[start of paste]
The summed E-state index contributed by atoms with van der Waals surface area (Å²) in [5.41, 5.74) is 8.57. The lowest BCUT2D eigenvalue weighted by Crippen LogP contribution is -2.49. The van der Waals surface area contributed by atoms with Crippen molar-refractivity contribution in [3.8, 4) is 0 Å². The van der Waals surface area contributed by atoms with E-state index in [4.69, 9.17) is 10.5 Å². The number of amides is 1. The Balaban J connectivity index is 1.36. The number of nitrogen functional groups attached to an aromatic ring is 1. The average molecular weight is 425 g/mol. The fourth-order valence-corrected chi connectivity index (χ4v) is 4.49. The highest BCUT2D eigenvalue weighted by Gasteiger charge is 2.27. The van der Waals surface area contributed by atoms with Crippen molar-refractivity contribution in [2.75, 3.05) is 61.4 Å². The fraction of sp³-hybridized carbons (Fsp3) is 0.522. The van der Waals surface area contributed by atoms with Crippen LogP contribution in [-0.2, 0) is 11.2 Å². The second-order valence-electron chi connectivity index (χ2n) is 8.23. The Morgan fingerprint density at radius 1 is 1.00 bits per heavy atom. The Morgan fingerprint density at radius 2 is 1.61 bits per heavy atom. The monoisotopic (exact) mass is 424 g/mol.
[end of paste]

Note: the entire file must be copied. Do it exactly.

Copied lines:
The summed E-state index contributed by atoms with van der Waals surface area (Å²) in [5.41, 5.74) is 8.57. The lowest BCUT2D eigenvalue weighted by Crippen LogP contribution is -2.49. The van der Waals surface area contributed by atoms with Crippen molar-refractivity contribution in [3.8, 4) is 0 Å². The van der Waals surface area contributed by atoms with E-state index in [4.69, 9.17) is 10.5 Å². The number of amides is 1. The Balaban J connectivity index is 1.36. The number of nitrogen functional groups attached to an aromatic ring is 1. The average molecular weight is 425 g/mol. The fourth-order valence-corrected chi connectivity index (χ4v) is 4.49. The highest BCUT2D eigenvalue weighted by Gasteiger charge is 2.27. The van der Waals surface area contributed by atoms with Crippen molar-refractivity contribution in [2.75, 3.05) is 61.4 Å². The fraction of sp³-hybridized carbons (Fsp3) is 0.522. The van der Waals surface area contributed by atoms with Crippen LogP contribution in [-0.2, 0) is 11.2 Å². The second-order valence-electron chi connectivity index (χ2n) is 8.23. The Morgan fingerprint density at radius 1 is 1.00 bits per heavy atom. The Morgan fingerprint density at radius 2 is 1.61 bits per heavy atom. The monoisotopic (exact) mass is 424 g/mol.